Dear Contractor Doctor,
I’ve just had my IT development contract terminated. I was on a good rate and the contract had another six months to run. The way the project was shaping up, there’s a good chance that I’d have also secured an extension.
The contract was terminated because my agency was fired by the client. I’ve also been told that my agency contract won’t allow me to contract with the client for 12 months.
Can I sue my agency for loss of business income because it was fired by the client?
Contractor Doctor says:
“For a contractor to be able to take action against their agency, there have to be some proper grounds, or what lawyers call a ‘cause of action’,” explains Roger Sinclair of contractor legal specialist Egos. “So for Arvin to have grounds, we would have to identify on what legal basis the agency might be liable.”
According to Sinclair, in Arvin’s case, there are likely to be three key issues for consideration: whether the contractor’s termination by the agency was lawful; whether the restrictions preventing the contractor from working directly with the client can be enforced; and the reason behind the agency getting fired.
“If the contract between the agency and the contractor included a termination clause, and the agency terminated the contract in accordance with the requirements of that clause, then there are no grounds to take action against the agency and no basis for a claim,” says Sinclair.
However, if there was no termination clause and the agency unilaterally terminated the contract, or the agency did not abide by the requirements of the termination clause, for example by not adhering to notice period requirements, then the contractor may have grounds.
“In the event of a breach of contract by the agency through not lawfully terminating the contract, the contractor may have grounds to sue the agency for compensation to cover the loss of earnings, at least until the earliest point by which the agency could lawfully have terminated the contract.”
And in Arvin’s case, with six months to run on the contract, the sum could be substantial. However, Sinclair notes that the contractor would have a ‘duty to mitigate’ by finding alternative work, and cannot expect to simply take a six-month paid holiday funded by the agency.
Contractual restrictions on going direct to the client
Sinclair suggests that legal advice is a must when considering restrictions: “Whether the restrictions imposed on the contractor which might appear to prevent him from going direct are legally valid and capable of being enforced by the agency will depend on the exact provisions detailed in the contract, and the surrounding circumstances.”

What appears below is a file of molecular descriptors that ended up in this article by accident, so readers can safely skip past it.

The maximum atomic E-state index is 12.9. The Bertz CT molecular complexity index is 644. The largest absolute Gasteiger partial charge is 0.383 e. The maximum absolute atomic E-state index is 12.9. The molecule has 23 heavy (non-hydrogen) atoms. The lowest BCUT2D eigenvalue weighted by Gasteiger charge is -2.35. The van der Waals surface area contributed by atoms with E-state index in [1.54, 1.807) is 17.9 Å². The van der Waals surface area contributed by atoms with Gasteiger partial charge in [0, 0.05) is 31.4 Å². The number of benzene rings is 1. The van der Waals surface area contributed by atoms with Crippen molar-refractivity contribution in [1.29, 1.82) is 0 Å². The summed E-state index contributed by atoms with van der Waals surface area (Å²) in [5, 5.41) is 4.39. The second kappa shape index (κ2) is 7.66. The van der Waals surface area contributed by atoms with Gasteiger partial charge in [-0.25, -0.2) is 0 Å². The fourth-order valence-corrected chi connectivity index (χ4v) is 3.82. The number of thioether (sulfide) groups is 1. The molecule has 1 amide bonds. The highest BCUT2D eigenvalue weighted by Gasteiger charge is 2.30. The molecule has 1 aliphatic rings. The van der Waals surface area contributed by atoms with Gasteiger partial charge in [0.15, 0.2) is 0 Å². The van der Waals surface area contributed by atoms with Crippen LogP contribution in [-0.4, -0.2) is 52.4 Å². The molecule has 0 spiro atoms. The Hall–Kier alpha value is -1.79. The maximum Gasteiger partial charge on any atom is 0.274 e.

A legal adviser might suggest an alternative angle, as Sinclair explains: “If the agency did not act lawfully in terminating the contract, there may be a basis for suggesting that the agency has indicated that it is not prepared to be bound by the contract - because it has committed a serious breach itself.
“The contractor’s position might be to take advantage of this serious breach, and claim that any restriction in the contract could be disregarded, on the basis that, ‘If you don’t honour the contract, you can’t take advantage of it either.”
However, Sinclair warns contractors that there may be additional barriers to going direct to the client itself: “Whether the contractor can disregard agency contract restrictions presupposes that the client is willing to enter into a direct contract or a contract via another agency.
In the event of a breach of contract by the agency through not lawfully terminating the contract, the contractor may have grounds to sue the agency for compensation to cover the loss of earnings
Roger Sinclair, Egos
“Some end clients are particularly risk-averse. There may be restrictions contained with the agency-client contract that appear to prevent the client from hiring Arvin, and the end client may not be prepared to take the risk of breaching those.”
The client’s reasons for firing the agency may qualify as grounds
Assuming the contractor has secured legal representation, Sinclair can see another strategy that a lawyer might exploit: “Why was the agency fired? If it was as a result of the client adjusting its agency roster because the procurement department felt the need to justify its existence, then perhaps the agency’s performance could not be faulted.
“But if the agency’s contract was terminated because of some fault on the part of the agency, then it might be possible to argue that a term should be implied in the contractor’s contract with the agency – and that agency had itself breached that implied term - presenting possible grounds for legal action – or grounds for regarding the restriction as unenforceable.”
In conclusion, Sinclair suggests that there might be a case for the agency to answer, but contractors should not tackle a potentially complex legal challenge such as Arvin’s case without seeking professional legal advice.
Good luck with your contracting!